Ogden is focus of efforts to bolster defense, aerospace industries
OGDEN — A multimillion-dollar initiative meant to bolster the defense and aerospace industry in Weber County has received a $676,090 boost from federal officials.
That’s on top of $20 million Utah lawmakers earmarked for the effort earlier this year during the 2022 legislative session — funds, boosters say, that will help create jobs and generate economic development.
Devin Wiser, who handles government relations for Weber State University, one of the partners in the plans, said a key aim of the initiative is to assist entrepreneurs interested in supporting development of the U.S. Air Force’s LGM-35A Sentinel weapon system, spearheaded by Northrop Grumman. Northrop Grumman is dramatically expanding its footprint just outside Hill Air Force Base in the Roy area as part of the Sentinel effort, meant to replace the Minuteman III intercontinental ballistic missile system.
The $676,090 grant “will provide training and support to entrepreneurs in the defense and aerospace industries, supporting business growth and job creation,” the U.S. Department of Commerce’s Economic Development Administration said in a press release last week. The funds will go to Catalyst Campus for Technology and Innovation, a nonprofit organization based in Colorado Springs, Colorado, that is to develop a facility in Ogden focused on the entrepreneurial outreach effort, called a sensitive compartmented information facility, or SCIF.
The SCIF “will be used by defense agencies, businesses and universities to perform classified work for the national defense,” reads a flier on the effort created as part of the push to secure the $20 million in state funds. “The SCIF is critical to creating a defense tech ecosystem that will accelerate defense solutions and catalyze economic growth.”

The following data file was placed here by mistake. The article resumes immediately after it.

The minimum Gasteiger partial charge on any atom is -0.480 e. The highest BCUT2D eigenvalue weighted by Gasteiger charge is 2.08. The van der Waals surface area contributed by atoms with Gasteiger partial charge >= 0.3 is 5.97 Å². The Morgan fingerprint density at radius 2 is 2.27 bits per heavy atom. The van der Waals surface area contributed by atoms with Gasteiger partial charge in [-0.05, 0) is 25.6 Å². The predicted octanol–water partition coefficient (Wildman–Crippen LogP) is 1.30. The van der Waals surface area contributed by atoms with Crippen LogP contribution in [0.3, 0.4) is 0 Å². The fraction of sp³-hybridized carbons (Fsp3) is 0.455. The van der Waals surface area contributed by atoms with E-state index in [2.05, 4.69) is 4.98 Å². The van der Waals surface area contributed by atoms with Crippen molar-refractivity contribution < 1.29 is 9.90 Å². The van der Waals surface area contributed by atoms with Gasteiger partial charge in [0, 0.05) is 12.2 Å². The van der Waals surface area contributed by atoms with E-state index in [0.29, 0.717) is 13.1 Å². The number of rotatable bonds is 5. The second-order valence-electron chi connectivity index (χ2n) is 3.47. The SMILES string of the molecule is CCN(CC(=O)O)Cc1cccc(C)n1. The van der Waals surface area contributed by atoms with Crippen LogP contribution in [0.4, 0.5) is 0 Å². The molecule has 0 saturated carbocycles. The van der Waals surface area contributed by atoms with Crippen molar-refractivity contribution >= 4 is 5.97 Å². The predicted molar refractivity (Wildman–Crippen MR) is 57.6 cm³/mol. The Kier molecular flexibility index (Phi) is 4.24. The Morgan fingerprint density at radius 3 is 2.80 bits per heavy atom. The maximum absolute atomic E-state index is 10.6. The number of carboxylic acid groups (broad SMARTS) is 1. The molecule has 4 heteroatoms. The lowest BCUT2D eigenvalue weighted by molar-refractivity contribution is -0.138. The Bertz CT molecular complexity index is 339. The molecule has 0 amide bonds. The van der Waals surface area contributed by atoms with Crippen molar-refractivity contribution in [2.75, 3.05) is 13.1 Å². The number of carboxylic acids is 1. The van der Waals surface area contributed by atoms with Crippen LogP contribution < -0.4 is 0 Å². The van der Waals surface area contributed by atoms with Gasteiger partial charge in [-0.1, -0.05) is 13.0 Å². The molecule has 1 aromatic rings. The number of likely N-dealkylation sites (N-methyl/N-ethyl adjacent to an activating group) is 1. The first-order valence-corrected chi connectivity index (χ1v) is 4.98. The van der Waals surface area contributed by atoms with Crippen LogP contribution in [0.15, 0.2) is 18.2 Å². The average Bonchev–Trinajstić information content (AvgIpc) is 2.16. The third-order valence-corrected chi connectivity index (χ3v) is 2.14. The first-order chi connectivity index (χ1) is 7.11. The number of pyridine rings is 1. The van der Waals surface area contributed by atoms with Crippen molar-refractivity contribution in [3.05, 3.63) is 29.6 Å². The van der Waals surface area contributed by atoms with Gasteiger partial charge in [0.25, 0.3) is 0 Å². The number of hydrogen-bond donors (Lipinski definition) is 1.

The City of Ogden is also a partner in the effort, but city reps didn’t immediately return a call Wednesday seeking comment.
Catalyst Campus already operates a facility in Colorado Springs similar to what is planned in Ogden, according to Wiser. He envisions it helping smaller entrepreneurs, not the defense industry giants that have plenty of resources for research. “Honestly, you should see the results in Colorado Springs. It’s phenomenal,” he said.
A brick-and-mortar location for the Catalyst Campus effort has not yet been picked, Wiser said, but it’s in the works.
In the U.S. Department of Commerce statement, Assistant Secretary of Commerce for Economic Development Alejandra Castillo noted the ties between the Ogden plans and Catalyst Campus’ initiative in Colorado Springs. “This project will expand upon a successful program undertaken by CCTI in Colorado to provide needed resources and support to small technology businesses in northern Utah to spur private investment and boost the regional economy,” she said.
The Department of Commerce grant and $20 million in state funds are hardly the only resources needed to fully develop the plans. The state money is meant to leverage $65 million in private investment and $30 million in local funding, according to the flier used to bolster the request for the $20 million.
Likewise, the Department of Commerce grant is to be matched with $194,567 in local funds, though the statement didn’t specify exactly where the matching money would come from.
At any rate, boosters say the stakes are big. The Department of Commerce estimates that its grant, coming from American Rescue Plan Act funds, will create 130 jobs and lead to $80 million in private investment.
The flier geared to Utah lawmakers on the SCIF plans is even more bullish.
“The project is a generational opportunity to help Utah entrepreneurs and businesses to create scalable technology companies for the national defense,” it reads. It estimates the effort will create 1,000 new jobs, bolster gross domestic product by $125 million and generate $25 million in new taxes.